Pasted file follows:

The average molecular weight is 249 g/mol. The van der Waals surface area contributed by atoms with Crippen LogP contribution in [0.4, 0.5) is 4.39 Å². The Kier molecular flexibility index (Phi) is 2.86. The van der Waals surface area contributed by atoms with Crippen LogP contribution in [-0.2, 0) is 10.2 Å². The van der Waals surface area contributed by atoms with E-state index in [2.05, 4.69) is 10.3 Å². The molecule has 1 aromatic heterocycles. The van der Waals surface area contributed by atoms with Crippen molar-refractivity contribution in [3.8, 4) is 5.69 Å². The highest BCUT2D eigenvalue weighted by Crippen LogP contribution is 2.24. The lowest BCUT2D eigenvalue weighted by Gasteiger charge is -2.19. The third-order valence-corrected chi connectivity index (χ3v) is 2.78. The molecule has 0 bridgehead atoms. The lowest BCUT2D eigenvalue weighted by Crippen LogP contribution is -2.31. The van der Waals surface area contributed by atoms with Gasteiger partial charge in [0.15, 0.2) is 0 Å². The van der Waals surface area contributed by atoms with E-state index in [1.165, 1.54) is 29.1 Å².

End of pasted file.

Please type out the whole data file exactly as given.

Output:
The average molecular weight is 249 g/mol. The van der Waals surface area contributed by atoms with Crippen LogP contribution in [0.4, 0.5) is 4.39 Å². The Kier molecular flexibility index (Phi) is 2.86. The van der Waals surface area contributed by atoms with Crippen LogP contribution in [-0.2, 0) is 10.2 Å². The van der Waals surface area contributed by atoms with E-state index in [2.05, 4.69) is 10.3 Å². The molecule has 1 aromatic heterocycles. The van der Waals surface area contributed by atoms with Crippen molar-refractivity contribution in [3.8, 4) is 5.69 Å². The highest BCUT2D eigenvalue weighted by Crippen LogP contribution is 2.24. The lowest BCUT2D eigenvalue weighted by Gasteiger charge is -2.19. The third-order valence-corrected chi connectivity index (χ3v) is 2.78. The molecule has 0 bridgehead atoms. The lowest BCUT2D eigenvalue weighted by Crippen LogP contribution is -2.31. The van der Waals surface area contributed by atoms with Gasteiger partial charge in [0.15, 0.2) is 0 Å². The van der Waals surface area contributed by atoms with E-state index in [1.165, 1.54) is 29.1 Å².